I never cared about the intersection of dating and transit until I went to UCD. Fifteen percent of the trips we take in Davis involve bicycles, and when I moved here from Southern California, it changed everything for me. Before, it was the time-honored and accepted truth that you obtained a car if you wanted to date someone. If you didn’t, the women you interacted with after school were limited to family and next-door neighbors.
In a small gear change-up, college at UC Riverside gave me unprecedented opportunity with romantic involvement. After the initial stages of promise, I was forced to reveal that I had no car and therefore date night options consisted of moonlit walks to Del Taco. I later entered a long relationship, and then obtained a van, and noticed a change in our modal behavior: moonlit walks transformed into chauffeured trips to 99 Ranch. The gears of romance had picked up grease.
I was a bicycle user in Riverside as well, but this had no impact on social standing like it does in Davis. You would not be classified by the kind of bike you owned and you probably didn’t even need to lock your bike (Riverside thieves were much more interested in cars and bank accounts).
Davis (and being single) prompted a big gear change, with its bike-ability and co-located university and downtown. Now we could meet with separate vehicles, and bike in one direction towards a good time. I loved women that were into bikes as much as I loved biking itself, as they introduced me to a new sect of people: handy, quick thinking tomboys with oddly located piercings and dispositions. I began a fanatic pursuit of a bike riding femme fatale: a cyclista.
My first girlfriend in Davis was a cool collected Honda Civic owner. We drove to Sacramento and dated for only a short time, mostly because it turned out she was much more into women than she was into me. I was open-minded and had come a long way from my days as a Catholic altar server, but after a few uncouth attempts at making out, we opted for a mutual return to each other’s respective friend ladders.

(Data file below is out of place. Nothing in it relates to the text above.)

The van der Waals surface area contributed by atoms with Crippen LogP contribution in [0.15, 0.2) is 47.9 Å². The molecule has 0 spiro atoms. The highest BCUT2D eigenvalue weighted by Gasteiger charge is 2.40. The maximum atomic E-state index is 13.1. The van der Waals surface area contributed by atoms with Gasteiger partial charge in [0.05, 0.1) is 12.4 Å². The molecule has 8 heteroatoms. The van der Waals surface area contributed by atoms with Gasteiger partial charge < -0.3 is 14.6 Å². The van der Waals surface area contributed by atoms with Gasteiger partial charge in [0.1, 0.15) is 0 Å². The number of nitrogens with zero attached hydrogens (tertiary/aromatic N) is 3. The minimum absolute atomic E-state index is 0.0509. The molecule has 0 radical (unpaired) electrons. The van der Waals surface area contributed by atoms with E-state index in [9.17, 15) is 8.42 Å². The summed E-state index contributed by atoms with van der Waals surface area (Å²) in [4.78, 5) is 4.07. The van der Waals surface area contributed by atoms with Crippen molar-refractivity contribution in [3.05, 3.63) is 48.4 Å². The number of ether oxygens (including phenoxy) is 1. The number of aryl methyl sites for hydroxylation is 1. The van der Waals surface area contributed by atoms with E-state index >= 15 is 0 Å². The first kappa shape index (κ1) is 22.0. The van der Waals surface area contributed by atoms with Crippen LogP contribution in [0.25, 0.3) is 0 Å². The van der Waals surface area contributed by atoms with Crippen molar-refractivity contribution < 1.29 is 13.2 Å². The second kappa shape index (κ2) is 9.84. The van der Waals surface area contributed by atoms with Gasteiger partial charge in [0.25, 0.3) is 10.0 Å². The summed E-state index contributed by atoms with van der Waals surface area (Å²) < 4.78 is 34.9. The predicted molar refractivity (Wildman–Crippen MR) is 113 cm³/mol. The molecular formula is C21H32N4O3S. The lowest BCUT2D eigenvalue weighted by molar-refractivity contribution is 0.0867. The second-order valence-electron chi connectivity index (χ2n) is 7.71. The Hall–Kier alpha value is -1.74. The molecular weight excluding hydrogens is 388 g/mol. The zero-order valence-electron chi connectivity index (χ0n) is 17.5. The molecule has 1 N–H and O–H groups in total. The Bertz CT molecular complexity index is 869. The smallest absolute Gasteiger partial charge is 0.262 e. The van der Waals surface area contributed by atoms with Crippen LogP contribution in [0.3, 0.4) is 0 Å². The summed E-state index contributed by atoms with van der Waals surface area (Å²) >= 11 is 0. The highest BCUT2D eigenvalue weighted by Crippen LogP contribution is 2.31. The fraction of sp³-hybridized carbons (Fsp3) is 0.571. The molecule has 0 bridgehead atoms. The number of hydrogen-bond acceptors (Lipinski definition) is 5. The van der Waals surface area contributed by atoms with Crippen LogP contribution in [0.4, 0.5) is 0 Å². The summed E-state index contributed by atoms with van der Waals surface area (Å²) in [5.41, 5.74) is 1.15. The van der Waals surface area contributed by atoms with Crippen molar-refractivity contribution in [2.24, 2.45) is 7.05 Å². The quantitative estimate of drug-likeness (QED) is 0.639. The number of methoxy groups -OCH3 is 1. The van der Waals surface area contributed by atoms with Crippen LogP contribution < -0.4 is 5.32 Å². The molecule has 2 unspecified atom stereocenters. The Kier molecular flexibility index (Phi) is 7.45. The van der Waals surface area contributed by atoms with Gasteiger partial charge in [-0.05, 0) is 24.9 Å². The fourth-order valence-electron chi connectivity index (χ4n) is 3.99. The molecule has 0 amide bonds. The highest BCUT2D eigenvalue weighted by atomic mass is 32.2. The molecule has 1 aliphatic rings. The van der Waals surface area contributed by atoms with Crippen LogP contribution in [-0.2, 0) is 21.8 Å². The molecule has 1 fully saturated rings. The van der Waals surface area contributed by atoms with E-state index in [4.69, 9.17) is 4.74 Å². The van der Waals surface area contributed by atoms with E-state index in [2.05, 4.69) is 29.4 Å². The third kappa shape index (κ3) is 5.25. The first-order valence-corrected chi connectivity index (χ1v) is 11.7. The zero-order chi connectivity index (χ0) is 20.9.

My second foray into Davis dating involved more non-biking: a graduate student who lived on the far rim of south Davis. After a while I sensed a pattern involving my van and driving across town emerging, I tied several sheets together and climbed down her window. There were countless more failed attempts at finding this cyclista. Where was this bike-riding muse I had been seeking out?
I would eventually find an abundance of cyclistas once I learned where to look:
Stealing fruit from orchards in Winters, carrying them back in multiple 1980s thrift store pursesRolling through downtown tangled in a flowing dress, frequenting coffee shops with their own mugs.Ducking in and out of every radical group on campus and quickly returning to their current text book and their semi-reserved spot in the Davis arboretumAvoiding men at all costs.
The first cyclista to pay me attention led me directly to the Bike Collective. There is no reason to lie! Almost every good thing young men do is motivated by romance in some regard. I became vegetarian 10 years ago, sang Christmas carols at convalescent homes and even once went to an Anime convention for various romantic pursuits. I didn’t know at the time how much I’d like helping people fix their bikes.
Oh, how I would pursue! This woman often left me placed miles from Davis with punctured tires and a deflated mien. She was wild and complicated, uncompromising and independent. She forced me to upgrade from my comfy low rider to an expensive road bike. Soon, I was playing catch up on a race across town, to the Stevenson Bridge, or to the Causeway, and to every single farmer’s market. I needed to get a faster bike, (and perhaps better lungs?) as I was clearly getting outclassed and led down a spiral of bike maintenance.
After a few years in Davis, and a few more failed attempts, I decided to take a break from the chase. However, this never stops me from feeling in awe of a new cyclista entering Davis and taking flight. Women and men alike are all captivated by these dervishes, and chase in vain in their wake. I may have learned my lesson, but everyone has to learn to get out of their way…
CHRISTOPHER SALAM is a minister at the Davis Bicycle Collective and can be reached at email@example.com. If you are interested in DIY bicycle repair visit the DBC at its Bike Forth location, on L Street and 4th. (M) 1-5pm, (T-R) 4-8pm & Saturday 12-6pm.